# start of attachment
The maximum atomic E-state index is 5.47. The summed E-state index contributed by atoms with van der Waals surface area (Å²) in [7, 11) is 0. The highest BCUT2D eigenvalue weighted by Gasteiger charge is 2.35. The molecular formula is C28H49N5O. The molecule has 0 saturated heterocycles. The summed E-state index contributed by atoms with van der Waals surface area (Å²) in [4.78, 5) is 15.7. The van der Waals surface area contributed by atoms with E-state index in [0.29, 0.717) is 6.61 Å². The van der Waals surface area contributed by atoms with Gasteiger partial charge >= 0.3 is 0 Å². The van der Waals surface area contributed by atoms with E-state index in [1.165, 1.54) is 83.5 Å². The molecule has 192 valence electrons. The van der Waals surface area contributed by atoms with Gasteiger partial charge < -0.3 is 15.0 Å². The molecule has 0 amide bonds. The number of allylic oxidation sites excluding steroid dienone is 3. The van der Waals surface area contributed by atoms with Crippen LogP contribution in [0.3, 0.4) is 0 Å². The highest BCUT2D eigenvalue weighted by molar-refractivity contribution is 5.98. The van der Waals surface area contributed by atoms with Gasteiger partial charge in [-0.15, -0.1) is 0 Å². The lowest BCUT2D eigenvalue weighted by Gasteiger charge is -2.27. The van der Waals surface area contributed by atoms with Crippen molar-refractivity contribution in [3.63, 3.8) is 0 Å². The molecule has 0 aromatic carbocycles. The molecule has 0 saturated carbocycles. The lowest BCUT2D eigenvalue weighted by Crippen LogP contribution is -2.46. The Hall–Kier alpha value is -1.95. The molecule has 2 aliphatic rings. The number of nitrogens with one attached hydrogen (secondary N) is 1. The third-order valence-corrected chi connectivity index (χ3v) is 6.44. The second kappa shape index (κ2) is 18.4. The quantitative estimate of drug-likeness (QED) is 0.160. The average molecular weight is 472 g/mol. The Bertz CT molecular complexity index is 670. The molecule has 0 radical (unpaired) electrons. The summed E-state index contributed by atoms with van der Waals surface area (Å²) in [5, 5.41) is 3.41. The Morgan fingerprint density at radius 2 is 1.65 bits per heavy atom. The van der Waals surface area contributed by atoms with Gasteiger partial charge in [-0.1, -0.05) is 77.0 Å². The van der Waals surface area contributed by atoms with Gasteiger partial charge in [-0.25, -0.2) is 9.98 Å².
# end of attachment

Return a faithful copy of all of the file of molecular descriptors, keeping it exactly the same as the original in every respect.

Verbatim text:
The maximum atomic E-state index is 5.47. The summed E-state index contributed by atoms with van der Waals surface area (Å²) in [7, 11) is 0. The highest BCUT2D eigenvalue weighted by Gasteiger charge is 2.35. The molecular formula is C28H49N5O. The molecule has 0 saturated heterocycles. The summed E-state index contributed by atoms with van der Waals surface area (Å²) in [4.78, 5) is 15.7. The van der Waals surface area contributed by atoms with E-state index in [0.29, 0.717) is 6.61 Å². The van der Waals surface area contributed by atoms with Gasteiger partial charge >= 0.3 is 0 Å². The van der Waals surface area contributed by atoms with E-state index in [1.165, 1.54) is 83.5 Å². The molecule has 192 valence electrons. The van der Waals surface area contributed by atoms with Gasteiger partial charge < -0.3 is 15.0 Å². The molecule has 0 amide bonds. The number of allylic oxidation sites excluding steroid dienone is 3. The van der Waals surface area contributed by atoms with Crippen LogP contribution in [0.3, 0.4) is 0 Å². The highest BCUT2D eigenvalue weighted by molar-refractivity contribution is 5.98. The van der Waals surface area contributed by atoms with Gasteiger partial charge in [-0.15, -0.1) is 0 Å². The lowest BCUT2D eigenvalue weighted by Gasteiger charge is -2.27. The van der Waals surface area contributed by atoms with Crippen molar-refractivity contribution in [3.63, 3.8) is 0 Å². The molecule has 0 aromatic carbocycles. The molecule has 0 saturated carbocycles. The lowest BCUT2D eigenvalue weighted by Crippen LogP contribution is -2.46. The Hall–Kier alpha value is -1.95. The molecule has 2 aliphatic rings. The number of nitrogens with one attached hydrogen (secondary N) is 1. The third-order valence-corrected chi connectivity index (χ3v) is 6.44. The second kappa shape index (κ2) is 18.4. The quantitative estimate of drug-likeness (QED) is 0.160. The average molecular weight is 472 g/mol. The Bertz CT molecular complexity index is 670. The molecule has 0 radical (unpaired) electrons. The summed E-state index contributed by atoms with van der Waals surface area (Å²) in [5, 5.41) is 3.41. The Morgan fingerprint density at radius 2 is 1.65 bits per heavy atom. The van der Waals surface area contributed by atoms with Gasteiger partial charge in [-0.1, -0.05) is 77.0 Å². The van der Waals surface area contributed by atoms with Gasteiger partial charge in [-0.25, -0.2) is 9.98 Å².